The Colgate Scene
May 2001
Table of contents
Four fond farewells

John Cochran
John Cochran

by John D. Hubbard

Not surprisingly, Professor of Chemistry John Cochran is spending his last sabbatical working with students.

     The hands-on approach and collaborative spirit of his scholarship is a hallmark of the department and a tradition that Cochran has nurtured since arriving here in the fall of 1966.

     He came to replace Harris Rogers '20, having discovered he enjoyed teaching during a two-year stint at Randolph-Macon. Students have kept the job fascinating ever since.

     "There's the great diversity of students one sees and interacts with. Unfortunately, as one grows older you lose a closeness -- or maybe it was a function of the '60s and '70s when connections were closer and we interacted on a much broader spectrum of issues."

     Cochran believes students have "become intellectually more capable" over the years while continuing to be marked by "a motivation to do well in the world, regardless of how that's defined."

     While teaching general chemistry, organic and advanced organic (though never a core course) Cochran has additionally "tried to foster within the department a mutual respect and support for one another and maintain a positive atmosphere." He has served as chairman of the department.

     Scanning his career, Cochran points emphatically to undergraduate research as the most important development during his tenure.

     "It's a way of bringing students out of the textbook," explains Cochran. "When we do scholarship in chemistry it is with the students. It is a much more collaborative type of research in which closer ties are formed with the students." Over the years Cochran has co-authored papers with more than 40 students.

     "Undergraduate research was practically unheard of when I came here. A lot of credit goes to Dave Lewis [former colleague and now acting president of Connecticut College], and together we made it an integral part of our program."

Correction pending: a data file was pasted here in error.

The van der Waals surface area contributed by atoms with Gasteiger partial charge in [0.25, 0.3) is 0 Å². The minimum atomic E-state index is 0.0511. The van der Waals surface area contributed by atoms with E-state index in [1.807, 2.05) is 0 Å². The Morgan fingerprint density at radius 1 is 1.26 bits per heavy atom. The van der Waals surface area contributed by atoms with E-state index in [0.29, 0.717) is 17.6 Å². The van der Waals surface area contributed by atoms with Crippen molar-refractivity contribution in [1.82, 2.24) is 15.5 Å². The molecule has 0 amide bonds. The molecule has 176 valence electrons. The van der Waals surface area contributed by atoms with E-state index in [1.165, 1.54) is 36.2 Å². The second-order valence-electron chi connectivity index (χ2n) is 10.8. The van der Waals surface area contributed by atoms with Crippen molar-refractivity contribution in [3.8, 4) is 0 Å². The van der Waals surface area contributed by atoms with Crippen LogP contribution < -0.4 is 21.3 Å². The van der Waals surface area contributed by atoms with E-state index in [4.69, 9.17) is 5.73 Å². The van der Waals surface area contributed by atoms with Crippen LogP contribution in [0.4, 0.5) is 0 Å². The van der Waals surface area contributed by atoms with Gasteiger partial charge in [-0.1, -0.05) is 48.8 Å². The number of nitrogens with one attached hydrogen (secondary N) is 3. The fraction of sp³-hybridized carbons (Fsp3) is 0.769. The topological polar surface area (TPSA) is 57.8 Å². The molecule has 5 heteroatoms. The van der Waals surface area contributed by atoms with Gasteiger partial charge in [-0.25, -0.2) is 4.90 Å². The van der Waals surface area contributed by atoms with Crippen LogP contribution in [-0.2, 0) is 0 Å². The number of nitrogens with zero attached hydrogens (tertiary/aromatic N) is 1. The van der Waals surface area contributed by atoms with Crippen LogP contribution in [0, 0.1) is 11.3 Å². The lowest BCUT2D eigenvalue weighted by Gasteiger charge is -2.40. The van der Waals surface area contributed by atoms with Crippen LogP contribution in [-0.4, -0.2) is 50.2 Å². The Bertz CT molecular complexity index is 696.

From 1976 to 1978 Cochran served as associate dean of students for freshmen. "I saw the other side and gained a much broader view of students and the pressure and traumas they go through outside the classroom. It came at the mid-point of my career and maybe I could have become more cynical without that experience."

     Working with a Dreyfuss Foundation grant this summer, Cochran, aided by two students, will bring closure to half a dozen research projects that for various reasons were never completed. Other plans for the future are vague, though undoubtedly involve four grandchildren (John and Ann had three children, Eric and Jill, and Todd, who passed away in 1980).

     Accessibility is a point of pride for John Cochran -- indeed it is for the entire department -- and even in his new, more out-of-the-way office, he is easy to find. It is there he reminisces and admits it is an emotional exercise.

     "I feel like one of the luckiest people in the world to have gotten this job, to have stayed at Colgate, to have raised our kids in Hamilton, to have lived in Hamilton."


Ross Ferlito
Ross Ferlito

by Frederick Luciani

When Ross Ferlito came to Colgate in 1964 after doing graduate work at Tulane University, he was coming (nearly) home. He had grown up in farm country near Oswego, and had done his undergraduate degree at the University of Rochester. He returned to Central New York with a wealth of linguistic and cultural experience: in addition to his work at Tulane, he had spent a year in Rennes, France, and another year with a Rotary fellowship at the University of Florence, where he met his future wife Malva.